The layout of our user interfaces need to respond to both external and internal changes. External changes occur when our view’s bounds change and we have to adjust its contents to match. Autorotation is the most common cause of external changes in an iOS app; however, there are other sources of change. Switching between a 3 1/2- and a 4-inch phone will change the view size. The in-call and audio recording banners will also reduce the view size when they are displayed.
Internal changes occur when the size of our view’s content changes, forcing us to adjust the rest of its layout. These changes can occur when text or images change. Similarly, switching languages can also trigger internal changes, because this changes all the text. It may even change the reading direction. For example, switching from a left-to-right language like English, to a right-to-left language like Arabic may require radical changes to the layout. Finally, in iOS 7, internal changes will also occur whenever the user switches the font size of dynamic type.
Traditionally, iOS apps used autoresizing masks to automate some of these layout changes. Unfortunately, autoresizing masks only addressed a relatively small set of possible changes. This often meant we needed to supplement autoresizing masks with programmatic changes to our layout.
Auto Layout attempts to solve this problem by providing a powerful, declarative, rules-based layout engine. Instead of defining a view’s location by setting its frame, bounds, or center, we now create a number of constraints that define its position relative to other views.
Now, don’t get me wrong. Learning Auto Layout is hard. There are basically two steps to mastering Auto Layout. First, you need to master the logic behind the constraints. Then you need to master the API.
Fortunately, this is no different from any other programming task. Unfortunately, declarative, constraint-based layouts require a different type of logic than our typical procedural or object-oriented programming. Until you use it enough to strengthen those mental muscles, it will probably feel foreign and uncomfortable. The good news is, if you mastered one type of programming logic, you can easily master another.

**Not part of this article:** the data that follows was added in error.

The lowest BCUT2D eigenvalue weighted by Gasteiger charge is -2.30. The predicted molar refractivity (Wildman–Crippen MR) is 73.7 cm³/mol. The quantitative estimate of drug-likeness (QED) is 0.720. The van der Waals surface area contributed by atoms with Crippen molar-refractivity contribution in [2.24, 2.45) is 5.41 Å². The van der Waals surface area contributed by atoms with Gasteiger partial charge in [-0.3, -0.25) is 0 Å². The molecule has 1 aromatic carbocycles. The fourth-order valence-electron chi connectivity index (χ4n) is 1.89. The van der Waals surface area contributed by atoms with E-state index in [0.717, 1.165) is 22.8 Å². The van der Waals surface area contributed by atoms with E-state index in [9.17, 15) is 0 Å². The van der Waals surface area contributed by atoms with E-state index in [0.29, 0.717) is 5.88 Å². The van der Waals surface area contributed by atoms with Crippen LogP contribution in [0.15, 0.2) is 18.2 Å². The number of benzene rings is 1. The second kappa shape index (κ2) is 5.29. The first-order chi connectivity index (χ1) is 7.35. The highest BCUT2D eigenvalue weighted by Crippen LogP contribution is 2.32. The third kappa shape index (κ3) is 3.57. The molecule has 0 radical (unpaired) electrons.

Basically, Auto Layout uses linear equations to define each view’s position relative to its neighbors. All the linear equations use the following format:
view_1.attribute_1 = view_2.attribute_2 * multiplier + constant
Imagine we have two buttons. To set the standard spacing between these buttons, we would typically use the following equation:
button_1.trailingEdge = button_2.leadingEdge * 1.0 + 8.0
The trick to using Auto Layout is to define a set of constraints that uniquely defines the position and size of each view. In theory, this means we need to provide two horizontal and two vertical constraints for each view. In practice, many controls have intrinsic sizes, which means we only need to define their position. On the other hand, we can also create constraints that use inequalities, or create optional constraints with varying priorities, requiring additional constraints.
When it comes to the API, we have three options. We can programmatically set the constraints using standard method calls, we can programmatically set the constraints using the visual formatting language, or we can add the constraints in Interface Builder.
Writing constraints by hand is both tedious and error-prone. The visual formatting language can help, by letting us define multiple constraints in a single line. Unfortunately, it introduces its own problems, because the compiler cannot check the syntax of the formatting strings.
Much like laying out a view hierarchy, in anything but the most trivial cases, it is easier and quicker to design all the constraints in Interface Builder.
Now, if you tried using Auto Layout inside Interface Builder in Xcode 4, please give it another look in Xcode 5. Apple’s initial implementation tried to be a bit too helpful. As a result, it often got in our way or overwrote our existing constraints.
In Xcode 5, Interface Builder no longer tries to help us out. This means we now have to do everything ourselves, but it actually makes the tools a lot more useful and manageable. Xcode 5’s also includes excellent error checking and visual feedback, which we don’t get when programmatically creating our constraints. This both informs us of ambiguous and conflicting layouts, and gives advice on how to solve the problem.
While learning Auto Layout will require a bit of effort, it is well worth the time and energy. Again, it comes down to efficiency. Once you become familiar with the logic and the tools, setting up the constraints for complex layouts can be done both quickly and easily, and the visual feedback means we’re less likely to have bugs in our constraints. Furthermore, creating layouts that adapt to dynamic type and language changes virtually requires Auto Layout.
Much like ARC and Storyboards, Apple is clearly positioning Auto Layout as the way of the future. By adopting Auto Layout now, we are ensuring that our code can more easily support whatever changes are coming down the line.